Taking inspiration from the visual nature of the mono-prints and researching the work of artist Simon Callery, I worked with a piece of large canvas within the corner space. Simon Callery makes work by laying canvas over archaeological dig land, draws and cuts around the shapes of rocks and indents and markings found underneath, repeats this process and hangs the resulting fabric pieces over each other vertically, making a kind of palimpsest where you can see the layers of canvas from viewing the work from the side but also you can see deeper layers from looking face on at the canvas by looking through the holes cut out of it (see work of Callery below).
I did a very similar process to Callery by working on the land in that way, mapping its texture on the canvas with chalk and cut away at the shapes I wanted to. I also collected some rusty pieces of metal from the site and using commercial descaler I tried to do some rust staining however I am not sure I did the process correctly as the rust from the metal didn’t bleed very well but I think I’ll try it again.
I also didn’t do multiple layers of the onsite landscape mapping like Callery does but it does resemble the mono-prints quite a lot which wasn’t expected or intended.
Following the making of the sheet map of the corner space, I rediscovered my interest in the dough making I was doing right at the beginning. However I was thinking a lot about the idea of barriers and their presence in order to divide and segrate the landscape and people. Barriers whether physical or metaphoric are like in between spaces in themselves as they are in neither of the two or more places they are dividing. The barrier itself is no-mans-land making it everyone’s? Artist Trinh T. Minh-ha works with the notion of the barrier a lot in her work and I have been doing a lot of research into her thoughts as part of my dissertation. The video below is a very inspirational interview that helped to clarify and inspire more of my thinking about the wall and barrier and spaces between. Watching this video was one of those moments where I felt really good about the work I was making and positive to listen to someone of such intelligence and well respected in the art and literature world, speak about similar subjects and approaches.
Minh-ha see’s Twilight as an in-between space, as well as walls, passages, the act of walking and explains it so beautifully! I love her references to in between places being places of passage from one place to another, and being places of transformation as you go from one state of being to the next. I especially like the relation between Jacob’s Ladder as a place of physical passage and her ideas about walking being a spiritual act of transformation and how the act of walking allows one to perceive the world around you differently, re-evaluate and contemplate. The passageway like Jacob’s Ladder being an interval in the lay out of Falmouth and a place where people walk up steps (steps having their own ancient symbolism), transforming in the void of unimportance that passageways carry. It is a “proximity that keeps the possibilities open, keeps the interval alive” Minh-ha explains. She also talks of border lines and barriers in relation to world politics and their limiting characteristics. The addition of walls and barriers restricting flow and growth also the interesting concept of going over or under a wall or barrier.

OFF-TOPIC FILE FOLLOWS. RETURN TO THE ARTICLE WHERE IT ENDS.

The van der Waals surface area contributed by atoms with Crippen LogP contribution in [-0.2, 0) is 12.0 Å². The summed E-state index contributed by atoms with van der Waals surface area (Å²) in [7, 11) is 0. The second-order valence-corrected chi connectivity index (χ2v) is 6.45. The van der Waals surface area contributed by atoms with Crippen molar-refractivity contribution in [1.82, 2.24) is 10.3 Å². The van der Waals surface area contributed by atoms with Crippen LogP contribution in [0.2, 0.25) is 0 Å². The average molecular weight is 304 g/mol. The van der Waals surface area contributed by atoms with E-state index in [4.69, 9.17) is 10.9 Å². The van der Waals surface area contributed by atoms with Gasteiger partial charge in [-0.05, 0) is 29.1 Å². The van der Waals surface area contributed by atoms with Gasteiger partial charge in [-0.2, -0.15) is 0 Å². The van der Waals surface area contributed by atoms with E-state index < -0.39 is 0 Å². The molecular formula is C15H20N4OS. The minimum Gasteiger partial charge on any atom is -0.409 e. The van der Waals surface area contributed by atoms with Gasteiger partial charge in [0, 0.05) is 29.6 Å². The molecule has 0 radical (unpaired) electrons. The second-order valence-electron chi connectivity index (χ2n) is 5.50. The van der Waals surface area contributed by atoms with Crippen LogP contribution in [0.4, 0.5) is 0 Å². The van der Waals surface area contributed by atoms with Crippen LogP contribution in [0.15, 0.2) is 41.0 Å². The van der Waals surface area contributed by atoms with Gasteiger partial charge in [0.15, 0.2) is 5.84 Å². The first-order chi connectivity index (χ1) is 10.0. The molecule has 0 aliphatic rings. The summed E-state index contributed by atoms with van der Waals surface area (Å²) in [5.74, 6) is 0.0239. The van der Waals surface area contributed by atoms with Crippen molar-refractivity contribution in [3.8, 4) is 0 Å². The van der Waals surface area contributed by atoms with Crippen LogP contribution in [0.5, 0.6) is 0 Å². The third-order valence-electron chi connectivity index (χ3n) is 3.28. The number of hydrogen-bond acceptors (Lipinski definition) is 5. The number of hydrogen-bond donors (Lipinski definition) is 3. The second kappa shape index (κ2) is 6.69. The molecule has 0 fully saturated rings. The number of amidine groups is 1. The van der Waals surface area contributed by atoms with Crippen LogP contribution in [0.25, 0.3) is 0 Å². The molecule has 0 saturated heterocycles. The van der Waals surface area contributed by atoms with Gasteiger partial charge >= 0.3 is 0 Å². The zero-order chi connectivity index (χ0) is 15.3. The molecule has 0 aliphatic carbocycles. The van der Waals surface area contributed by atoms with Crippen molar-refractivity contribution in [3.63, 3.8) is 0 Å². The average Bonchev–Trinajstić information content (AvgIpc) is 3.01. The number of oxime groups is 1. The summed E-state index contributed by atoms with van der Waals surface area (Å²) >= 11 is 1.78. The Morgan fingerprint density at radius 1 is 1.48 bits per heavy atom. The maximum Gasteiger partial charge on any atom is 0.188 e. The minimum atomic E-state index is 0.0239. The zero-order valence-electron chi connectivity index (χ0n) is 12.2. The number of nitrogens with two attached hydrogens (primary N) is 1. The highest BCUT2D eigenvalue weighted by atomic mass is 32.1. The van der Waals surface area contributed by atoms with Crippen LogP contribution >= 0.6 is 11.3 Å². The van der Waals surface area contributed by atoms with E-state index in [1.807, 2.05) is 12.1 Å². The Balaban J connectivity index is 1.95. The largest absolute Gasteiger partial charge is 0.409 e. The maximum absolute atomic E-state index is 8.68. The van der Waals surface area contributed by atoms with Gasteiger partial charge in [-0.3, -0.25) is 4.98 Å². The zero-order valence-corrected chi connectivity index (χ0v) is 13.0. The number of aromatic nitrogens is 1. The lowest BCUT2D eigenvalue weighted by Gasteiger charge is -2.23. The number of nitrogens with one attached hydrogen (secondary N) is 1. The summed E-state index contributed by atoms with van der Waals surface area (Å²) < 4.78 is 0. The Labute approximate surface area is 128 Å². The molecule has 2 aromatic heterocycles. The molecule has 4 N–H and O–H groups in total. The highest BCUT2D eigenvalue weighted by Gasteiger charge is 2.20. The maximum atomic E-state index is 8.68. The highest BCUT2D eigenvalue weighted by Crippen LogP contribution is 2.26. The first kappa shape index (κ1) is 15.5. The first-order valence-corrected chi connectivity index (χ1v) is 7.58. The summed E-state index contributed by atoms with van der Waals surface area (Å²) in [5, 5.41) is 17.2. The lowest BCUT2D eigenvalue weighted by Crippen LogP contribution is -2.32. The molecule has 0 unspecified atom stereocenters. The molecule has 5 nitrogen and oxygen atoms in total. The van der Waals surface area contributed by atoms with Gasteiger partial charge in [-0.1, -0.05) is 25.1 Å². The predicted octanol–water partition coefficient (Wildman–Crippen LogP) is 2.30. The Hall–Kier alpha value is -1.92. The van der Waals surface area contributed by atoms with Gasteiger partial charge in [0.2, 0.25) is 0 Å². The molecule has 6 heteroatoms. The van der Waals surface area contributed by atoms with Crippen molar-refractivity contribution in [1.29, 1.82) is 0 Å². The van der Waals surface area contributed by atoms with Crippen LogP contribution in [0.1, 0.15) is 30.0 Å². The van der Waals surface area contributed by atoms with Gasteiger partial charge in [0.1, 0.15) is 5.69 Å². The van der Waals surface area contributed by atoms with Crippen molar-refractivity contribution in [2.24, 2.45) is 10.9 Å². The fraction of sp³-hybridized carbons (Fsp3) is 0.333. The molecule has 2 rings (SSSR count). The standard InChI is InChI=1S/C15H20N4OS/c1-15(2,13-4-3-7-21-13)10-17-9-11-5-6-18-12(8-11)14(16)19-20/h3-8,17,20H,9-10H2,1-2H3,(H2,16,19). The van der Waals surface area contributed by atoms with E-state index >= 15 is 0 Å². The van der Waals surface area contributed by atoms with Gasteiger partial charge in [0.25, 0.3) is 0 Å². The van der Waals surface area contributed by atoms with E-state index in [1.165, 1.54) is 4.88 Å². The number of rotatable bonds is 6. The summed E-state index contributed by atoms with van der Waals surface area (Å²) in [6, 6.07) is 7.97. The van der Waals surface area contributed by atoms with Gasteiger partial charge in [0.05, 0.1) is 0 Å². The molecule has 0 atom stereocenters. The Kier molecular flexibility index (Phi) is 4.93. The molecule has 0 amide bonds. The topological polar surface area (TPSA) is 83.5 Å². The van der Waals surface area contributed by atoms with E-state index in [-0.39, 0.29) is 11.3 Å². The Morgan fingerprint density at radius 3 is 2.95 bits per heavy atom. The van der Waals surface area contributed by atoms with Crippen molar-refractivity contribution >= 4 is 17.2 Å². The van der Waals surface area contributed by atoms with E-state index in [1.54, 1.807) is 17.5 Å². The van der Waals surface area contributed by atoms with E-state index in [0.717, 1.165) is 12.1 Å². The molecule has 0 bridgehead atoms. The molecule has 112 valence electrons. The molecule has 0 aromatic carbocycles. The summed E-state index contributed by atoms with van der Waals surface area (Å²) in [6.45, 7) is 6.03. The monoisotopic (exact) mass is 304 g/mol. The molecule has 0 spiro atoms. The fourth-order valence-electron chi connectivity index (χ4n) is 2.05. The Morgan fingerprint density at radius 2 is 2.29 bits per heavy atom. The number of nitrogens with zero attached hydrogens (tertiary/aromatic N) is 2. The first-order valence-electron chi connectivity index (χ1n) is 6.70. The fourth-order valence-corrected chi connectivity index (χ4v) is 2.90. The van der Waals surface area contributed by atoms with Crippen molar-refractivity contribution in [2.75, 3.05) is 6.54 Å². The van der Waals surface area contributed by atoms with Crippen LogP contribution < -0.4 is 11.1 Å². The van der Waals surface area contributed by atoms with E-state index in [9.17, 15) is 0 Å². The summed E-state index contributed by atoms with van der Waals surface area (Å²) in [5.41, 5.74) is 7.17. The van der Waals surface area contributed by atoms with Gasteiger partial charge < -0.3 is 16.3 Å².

I’ve been thinking a lot about this going over or between things so decided to start making ladders from dough. The ladder is an ancient universal tool that comes in many shapes and sizes and from many different materials for functional reasons. All over the world the ladder can’t really be improved and is still used everyday with the fundamental use of getting from one place to another. Ladders are also interesting as they are objects that can be transported and carried and have no fixed location. They have no fixed home and aren’t tied to a specific person or identity. They can be carried long distances but their function is always the same. Ladders are things we take for granted. I like the concept that the ladder as an object can be transported anywhere and will always be recognised as these characteristics are important to my work – the ladder has no home and is always in an in-between and indefinite state plus pretty much all humans will recognise its function. Instinctively knowing to use it to ascend or descend or cross between.
I placed the ladders up against the wall to the Corner Space, I didn’t leave them there but I want to make more and do this. Leaving them leading up the wall may cause people to look over it, think about going over something, over the barrier between the nothing space and their place of passage, defying the division. They might ignore them and not think at all and continue in their passing down the path, they might even steal one. All these potentials and more have their own connotations and could be read in many ways but in a public art piece like this, where art is in the public realm, there is no knowing what will happen to it or who will see it and what they will think. It feels cohesive to put art in public spaces considering my strong links to the overlapping of culture and overall importance of people.
Obviously the ladders are made from dough as well which may intrigue people, remind them of a moment from their childhood or spark an association to something. As I’ve mentioned before, bread is also universal and ancient, so as a sculptural material it automatically brings common understanding and knowledge together creating an overlapping in itself due to the overlapping of people’s recognition within the objects.